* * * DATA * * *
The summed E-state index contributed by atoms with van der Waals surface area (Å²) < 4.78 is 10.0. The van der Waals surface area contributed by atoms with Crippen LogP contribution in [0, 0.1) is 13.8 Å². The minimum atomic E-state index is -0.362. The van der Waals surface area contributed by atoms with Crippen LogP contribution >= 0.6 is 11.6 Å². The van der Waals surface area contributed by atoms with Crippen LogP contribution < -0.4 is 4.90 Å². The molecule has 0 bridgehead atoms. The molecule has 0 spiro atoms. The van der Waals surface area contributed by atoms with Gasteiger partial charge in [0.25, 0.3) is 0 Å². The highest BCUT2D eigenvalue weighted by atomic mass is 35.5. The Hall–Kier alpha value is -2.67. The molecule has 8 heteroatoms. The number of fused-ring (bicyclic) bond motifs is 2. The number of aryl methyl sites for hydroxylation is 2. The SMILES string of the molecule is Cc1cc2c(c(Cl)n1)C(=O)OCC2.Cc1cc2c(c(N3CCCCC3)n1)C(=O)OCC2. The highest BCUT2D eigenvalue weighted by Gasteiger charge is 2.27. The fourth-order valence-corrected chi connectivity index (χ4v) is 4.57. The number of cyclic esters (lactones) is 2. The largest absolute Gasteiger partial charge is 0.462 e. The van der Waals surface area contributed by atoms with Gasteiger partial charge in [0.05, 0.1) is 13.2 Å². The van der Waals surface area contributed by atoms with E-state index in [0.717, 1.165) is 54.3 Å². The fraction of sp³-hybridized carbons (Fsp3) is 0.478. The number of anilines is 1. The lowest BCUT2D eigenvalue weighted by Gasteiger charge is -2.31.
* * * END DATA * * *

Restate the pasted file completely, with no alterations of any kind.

The summed E-state index contributed by atoms with van der Waals surface area (Å²) < 4.78 is 10.0. The van der Waals surface area contributed by atoms with Crippen LogP contribution in [0, 0.1) is 13.8 Å². The minimum atomic E-state index is -0.362. The van der Waals surface area contributed by atoms with Crippen LogP contribution >= 0.6 is 11.6 Å². The van der Waals surface area contributed by atoms with Crippen LogP contribution < -0.4 is 4.90 Å². The molecule has 0 bridgehead atoms. The molecule has 0 spiro atoms. The van der Waals surface area contributed by atoms with Gasteiger partial charge in [0.25, 0.3) is 0 Å². The highest BCUT2D eigenvalue weighted by atomic mass is 35.5. The Hall–Kier alpha value is -2.67. The molecule has 8 heteroatoms. The number of fused-ring (bicyclic) bond motifs is 2. The number of aryl methyl sites for hydroxylation is 2. The SMILES string of the molecule is Cc1cc2c(c(Cl)n1)C(=O)OCC2.Cc1cc2c(c(N3CCCCC3)n1)C(=O)OCC2. The highest BCUT2D eigenvalue weighted by Gasteiger charge is 2.27. The fourth-order valence-corrected chi connectivity index (χ4v) is 4.57. The number of cyclic esters (lactones) is 2. The largest absolute Gasteiger partial charge is 0.462 e. The van der Waals surface area contributed by atoms with Gasteiger partial charge in [0.05, 0.1) is 13.2 Å². The van der Waals surface area contributed by atoms with E-state index in [0.717, 1.165) is 54.3 Å². The fraction of sp³-hybridized carbons (Fsp3) is 0.478. The number of anilines is 1. The lowest BCUT2D eigenvalue weighted by Gasteiger charge is -2.31.